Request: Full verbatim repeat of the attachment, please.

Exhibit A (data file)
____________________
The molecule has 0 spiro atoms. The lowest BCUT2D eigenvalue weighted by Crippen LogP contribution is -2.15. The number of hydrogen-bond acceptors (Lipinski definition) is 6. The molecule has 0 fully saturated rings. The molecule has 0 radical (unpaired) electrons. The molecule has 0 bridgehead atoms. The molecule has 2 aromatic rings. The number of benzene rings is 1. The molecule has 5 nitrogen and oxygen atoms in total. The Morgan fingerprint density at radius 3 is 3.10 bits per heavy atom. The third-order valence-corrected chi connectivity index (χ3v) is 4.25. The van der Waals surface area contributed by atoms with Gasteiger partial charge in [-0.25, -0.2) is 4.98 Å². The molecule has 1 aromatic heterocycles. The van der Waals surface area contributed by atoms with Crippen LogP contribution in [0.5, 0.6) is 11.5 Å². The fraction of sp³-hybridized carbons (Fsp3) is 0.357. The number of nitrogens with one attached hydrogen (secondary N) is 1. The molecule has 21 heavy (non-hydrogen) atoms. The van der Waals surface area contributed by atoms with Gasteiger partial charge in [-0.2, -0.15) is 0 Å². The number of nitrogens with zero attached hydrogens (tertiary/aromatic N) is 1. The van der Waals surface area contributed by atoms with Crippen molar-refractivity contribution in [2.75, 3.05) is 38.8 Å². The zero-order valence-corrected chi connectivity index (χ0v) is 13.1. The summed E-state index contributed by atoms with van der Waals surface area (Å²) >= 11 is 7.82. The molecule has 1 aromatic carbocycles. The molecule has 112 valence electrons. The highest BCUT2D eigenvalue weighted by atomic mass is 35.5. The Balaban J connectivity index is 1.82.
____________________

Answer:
The molecule has 0 spiro atoms. The lowest BCUT2D eigenvalue weighted by Crippen LogP contribution is -2.15. The number of hydrogen-bond acceptors (Lipinski definition) is 6. The molecule has 0 fully saturated rings. The molecule has 0 radical (unpaired) electrons. The molecule has 0 bridgehead atoms. The molecule has 2 aromatic rings. The number of benzene rings is 1. The molecule has 5 nitrogen and oxygen atoms in total. The Morgan fingerprint density at radius 3 is 3.10 bits per heavy atom. The third-order valence-corrected chi connectivity index (χ3v) is 4.25. The van der Waals surface area contributed by atoms with Gasteiger partial charge in [-0.25, -0.2) is 4.98 Å². The molecule has 1 aromatic heterocycles. The van der Waals surface area contributed by atoms with Crippen LogP contribution in [0.5, 0.6) is 11.5 Å². The fraction of sp³-hybridized carbons (Fsp3) is 0.357. The number of nitrogens with one attached hydrogen (secondary N) is 1. The molecule has 21 heavy (non-hydrogen) atoms. The van der Waals surface area contributed by atoms with Gasteiger partial charge in [-0.2, -0.15) is 0 Å². The number of nitrogens with zero attached hydrogens (tertiary/aromatic N) is 1. The van der Waals surface area contributed by atoms with Crippen molar-refractivity contribution in [2.75, 3.05) is 38.8 Å². The zero-order valence-corrected chi connectivity index (χ0v) is 13.1. The summed E-state index contributed by atoms with van der Waals surface area (Å²) >= 11 is 7.82. The molecule has 1 aromatic carbocycles. The molecule has 112 valence electrons. The highest BCUT2D eigenvalue weighted by atomic mass is 35.5. The Balaban J connectivity index is 1.82.